Religion in Zimbabwe

Christianity is the dominant religion in Zimbabwe.[2]

Religion in Zimbabwe (2017)[1]
Religion Percent
Traditional religions
No religion
Others or none

According to the 2017 Inter Censal Demography Survey by the Zimbabwe National Statistics Agency 69.2 percent of Zimbabweans belong to Protestant Christianity, 8.0 percent are Roman Catholic, in total 84.1 percent follow one of the denominations of Christianity.[1][3]

Christian denominations in Zimbabwe with significant number of faithfuls include the Roman Catholicism, Anglicanism, Baptists, Lutheranism and Methodism; however, over the years a variety of indigenous Christian denominations have emerged.[4] Charismatic Evangelical denominations, primarily Pentecostal churches and apostolic churches were the fastest growing religious classifications in the years 2000 to 2009.[4]

Traditional religions are followed by about four percent, and unspecified and none eight percent. The other major religions of the world such as Islam (0.9%), Buddhism (<0.1%), Hinduism (<0.1%) and Judaism (<0.1%) each have a niche presence. While the country is majority Christian, most people practice, to varying degrees, elements of the indigenous religions as well.[4] Religious leaders also reported an increase in adherence to traditional religion and shamanic healers.[4]

The Constitution of Zimbabwe allows for freedom of religion. Foreign missionary groups are present in the country.[4]


The first Christian mission arrived in Zimbabwe in 1859 because of the efforts of London Missionary Society.[5] Their work began among the Zulu people. David Livingstone appealed to the British government to assign land and protection to Christian missions, which led to a land grant to the Universities Mission in 1888 and the center of missionary activity to the Zulu and Shona peoples.[5] The first Methodist mission arrived in 1896, with members from the United Kingdom and the United States. The British worked with the white settlers, while the Americans worked with the native Africans. The Seventh-Day Adventists and Central African Christian Mission established their missions in 1890s.[5][6] Pentecostalism and African Apostolic Churches arrived in the 1920s, and grew rapidly, with the Zion Christian Church now the largest Protestant following in Zimbabwe.[6] In 1932, Johane Marange (born: Muchabaya Momberume) announced that he had received vision and dream to preach like John the Baptist, an apostle. He baptized many in a local river, and his efforts in the decades that followed led to African Apostolic Church, the second largest ministry in Zimbabwe.[6][7]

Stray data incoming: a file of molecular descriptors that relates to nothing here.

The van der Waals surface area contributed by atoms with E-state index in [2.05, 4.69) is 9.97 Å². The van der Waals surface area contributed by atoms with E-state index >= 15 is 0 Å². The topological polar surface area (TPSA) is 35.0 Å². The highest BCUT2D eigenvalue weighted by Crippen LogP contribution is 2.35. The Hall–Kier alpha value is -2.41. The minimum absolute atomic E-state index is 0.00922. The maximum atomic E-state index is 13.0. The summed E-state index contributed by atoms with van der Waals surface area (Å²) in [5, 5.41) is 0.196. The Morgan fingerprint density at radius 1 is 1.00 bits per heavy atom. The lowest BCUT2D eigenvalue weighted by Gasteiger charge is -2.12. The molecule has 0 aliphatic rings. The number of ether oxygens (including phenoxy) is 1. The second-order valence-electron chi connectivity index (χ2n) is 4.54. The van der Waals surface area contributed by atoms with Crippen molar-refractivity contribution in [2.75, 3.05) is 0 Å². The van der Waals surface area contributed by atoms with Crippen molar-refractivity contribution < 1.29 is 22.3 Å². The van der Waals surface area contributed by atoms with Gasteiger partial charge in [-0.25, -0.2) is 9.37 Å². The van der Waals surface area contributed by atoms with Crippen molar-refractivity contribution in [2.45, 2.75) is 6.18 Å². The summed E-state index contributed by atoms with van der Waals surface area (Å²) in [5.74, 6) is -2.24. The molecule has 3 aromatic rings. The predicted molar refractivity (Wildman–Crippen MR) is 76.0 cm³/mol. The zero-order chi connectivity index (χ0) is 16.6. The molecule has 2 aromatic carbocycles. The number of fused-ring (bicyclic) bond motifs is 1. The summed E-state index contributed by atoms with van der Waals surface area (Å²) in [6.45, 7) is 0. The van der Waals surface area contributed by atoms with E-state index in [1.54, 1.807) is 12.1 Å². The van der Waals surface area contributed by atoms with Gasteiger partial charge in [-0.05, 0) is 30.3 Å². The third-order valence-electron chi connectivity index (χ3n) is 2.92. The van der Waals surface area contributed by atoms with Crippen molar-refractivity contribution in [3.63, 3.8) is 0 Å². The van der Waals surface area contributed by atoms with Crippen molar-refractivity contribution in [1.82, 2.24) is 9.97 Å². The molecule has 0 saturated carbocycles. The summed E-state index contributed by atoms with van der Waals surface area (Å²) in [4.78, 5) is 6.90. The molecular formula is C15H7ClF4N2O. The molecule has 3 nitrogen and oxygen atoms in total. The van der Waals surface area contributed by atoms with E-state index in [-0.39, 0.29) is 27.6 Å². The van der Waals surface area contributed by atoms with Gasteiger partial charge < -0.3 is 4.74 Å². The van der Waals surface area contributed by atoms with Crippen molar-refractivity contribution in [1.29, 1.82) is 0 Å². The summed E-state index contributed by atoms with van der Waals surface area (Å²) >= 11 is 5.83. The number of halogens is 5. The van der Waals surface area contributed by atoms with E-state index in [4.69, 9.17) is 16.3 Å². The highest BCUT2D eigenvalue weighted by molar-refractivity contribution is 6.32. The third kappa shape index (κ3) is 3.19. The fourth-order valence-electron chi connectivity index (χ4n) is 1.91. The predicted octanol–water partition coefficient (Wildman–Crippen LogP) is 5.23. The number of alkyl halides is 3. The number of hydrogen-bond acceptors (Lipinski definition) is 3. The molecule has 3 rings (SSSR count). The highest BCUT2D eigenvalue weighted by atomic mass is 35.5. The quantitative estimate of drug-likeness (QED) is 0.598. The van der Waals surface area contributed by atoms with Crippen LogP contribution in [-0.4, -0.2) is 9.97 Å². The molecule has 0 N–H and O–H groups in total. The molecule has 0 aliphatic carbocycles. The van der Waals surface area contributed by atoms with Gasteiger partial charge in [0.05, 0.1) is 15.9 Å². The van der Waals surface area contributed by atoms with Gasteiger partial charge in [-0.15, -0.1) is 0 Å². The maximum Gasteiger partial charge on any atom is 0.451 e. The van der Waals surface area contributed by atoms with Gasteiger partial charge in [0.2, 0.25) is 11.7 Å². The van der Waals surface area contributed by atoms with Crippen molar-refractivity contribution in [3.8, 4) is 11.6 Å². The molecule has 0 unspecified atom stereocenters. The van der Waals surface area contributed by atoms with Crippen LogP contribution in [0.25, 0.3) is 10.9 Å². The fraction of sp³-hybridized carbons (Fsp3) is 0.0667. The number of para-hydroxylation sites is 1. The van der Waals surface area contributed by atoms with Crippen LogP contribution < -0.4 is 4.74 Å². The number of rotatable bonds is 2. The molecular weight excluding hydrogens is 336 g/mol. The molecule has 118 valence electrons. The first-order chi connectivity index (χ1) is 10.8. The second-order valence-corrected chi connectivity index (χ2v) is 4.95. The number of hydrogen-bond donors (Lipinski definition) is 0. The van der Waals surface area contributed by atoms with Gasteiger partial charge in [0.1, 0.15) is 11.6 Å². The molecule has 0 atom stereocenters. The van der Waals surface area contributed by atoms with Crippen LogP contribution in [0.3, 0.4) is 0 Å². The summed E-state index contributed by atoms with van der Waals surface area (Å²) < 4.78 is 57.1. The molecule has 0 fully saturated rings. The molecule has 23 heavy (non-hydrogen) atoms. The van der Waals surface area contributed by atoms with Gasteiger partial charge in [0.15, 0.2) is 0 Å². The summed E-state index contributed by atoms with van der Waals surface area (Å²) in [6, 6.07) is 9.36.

Most Zimbabweans Christians are Protestants. The Protestant Christian churches with large membership are Anglican (represented by the Church of the Province of Central Africa), Seventh-day Adventist[8] and Methodist.[9]

There are about one million Roman Catholics in the country (about 7% of the total population).[10] The country contains two archdioceses (Harare and Bulawayo), which each contain three dioceses Chinhoyi, Gokwe, and Mutare; and Gweru, Hwange, and Masvingo; respectively). The most famous Catholic churchman in Zimbabwe is Pius Ncube, the archbishop of Bulawayo, an outspoken critic of the government of Robert Mugabe, who is also Roman Catholic.

A variety of local churches and groups have emerged from the mainstream Christian churches over the years that fall between the Protestant and Catholic churches. Some, such as the Zimbabwe Assemblies of God, continue to adhere to Christian beliefs and oppose the espousal of traditional religions. Other local groups, such as the Seven Apostles, combine elements of established Christian beliefs with some beliefs based on traditional African culture and religion.[11]

Traditional religions

About four percent of Zimbabweans express their religion to be Traditional, but most Christians continue to practice elements of their traditional religions. Further, most Zimbabwe churches, like African Churches, now incorporate worship practices that include traditional African rituals, songs, dance, non-Christian iconography and oral culture.[6]